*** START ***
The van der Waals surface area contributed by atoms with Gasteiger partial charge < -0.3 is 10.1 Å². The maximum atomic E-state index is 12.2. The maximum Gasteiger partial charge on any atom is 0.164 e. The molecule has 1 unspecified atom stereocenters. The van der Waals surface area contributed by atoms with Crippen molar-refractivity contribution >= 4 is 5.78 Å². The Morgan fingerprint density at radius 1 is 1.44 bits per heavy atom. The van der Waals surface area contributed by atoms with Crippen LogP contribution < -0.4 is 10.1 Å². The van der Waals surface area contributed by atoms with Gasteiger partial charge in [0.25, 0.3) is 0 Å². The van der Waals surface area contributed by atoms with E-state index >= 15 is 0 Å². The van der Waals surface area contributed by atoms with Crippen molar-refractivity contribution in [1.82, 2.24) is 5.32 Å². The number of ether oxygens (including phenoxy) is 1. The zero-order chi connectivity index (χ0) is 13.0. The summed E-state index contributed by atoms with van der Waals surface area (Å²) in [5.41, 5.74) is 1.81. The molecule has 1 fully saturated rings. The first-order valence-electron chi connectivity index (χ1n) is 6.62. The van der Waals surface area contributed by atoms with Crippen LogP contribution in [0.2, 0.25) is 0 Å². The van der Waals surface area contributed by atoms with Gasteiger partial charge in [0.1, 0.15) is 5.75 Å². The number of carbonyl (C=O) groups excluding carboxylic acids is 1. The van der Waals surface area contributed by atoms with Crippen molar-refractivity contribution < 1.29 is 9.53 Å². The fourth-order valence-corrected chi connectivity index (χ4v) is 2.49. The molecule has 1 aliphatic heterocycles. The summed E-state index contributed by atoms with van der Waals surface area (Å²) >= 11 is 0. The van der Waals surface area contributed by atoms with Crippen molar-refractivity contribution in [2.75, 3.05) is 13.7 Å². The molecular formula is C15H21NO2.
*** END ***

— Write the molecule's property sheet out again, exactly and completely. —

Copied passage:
The van der Waals surface area contributed by atoms with Gasteiger partial charge < -0.3 is 10.1 Å². The maximum atomic E-state index is 12.2. The maximum Gasteiger partial charge on any atom is 0.164 e. The molecule has 1 unspecified atom stereocenters. The van der Waals surface area contributed by atoms with Crippen molar-refractivity contribution >= 4 is 5.78 Å². The Morgan fingerprint density at radius 1 is 1.44 bits per heavy atom. The van der Waals surface area contributed by atoms with Crippen LogP contribution < -0.4 is 10.1 Å². The van der Waals surface area contributed by atoms with Gasteiger partial charge in [0.25, 0.3) is 0 Å². The van der Waals surface area contributed by atoms with E-state index >= 15 is 0 Å². The van der Waals surface area contributed by atoms with Crippen molar-refractivity contribution in [1.82, 2.24) is 5.32 Å². The number of ether oxygens (including phenoxy) is 1. The zero-order chi connectivity index (χ0) is 13.0. The summed E-state index contributed by atoms with van der Waals surface area (Å²) in [5.41, 5.74) is 1.81. The molecule has 1 fully saturated rings. The first-order valence-electron chi connectivity index (χ1n) is 6.62. The van der Waals surface area contributed by atoms with Crippen LogP contribution in [0.2, 0.25) is 0 Å². The van der Waals surface area contributed by atoms with Gasteiger partial charge in [0.1, 0.15) is 5.75 Å². The number of carbonyl (C=O) groups excluding carboxylic acids is 1. The van der Waals surface area contributed by atoms with Crippen molar-refractivity contribution < 1.29 is 9.53 Å². The fourth-order valence-corrected chi connectivity index (χ4v) is 2.49. The molecule has 1 aliphatic heterocycles. The summed E-state index contributed by atoms with van der Waals surface area (Å²) >= 11 is 0. The van der Waals surface area contributed by atoms with Crippen molar-refractivity contribution in [2.75, 3.05) is 13.7 Å². The molecular formula is C15H21NO2.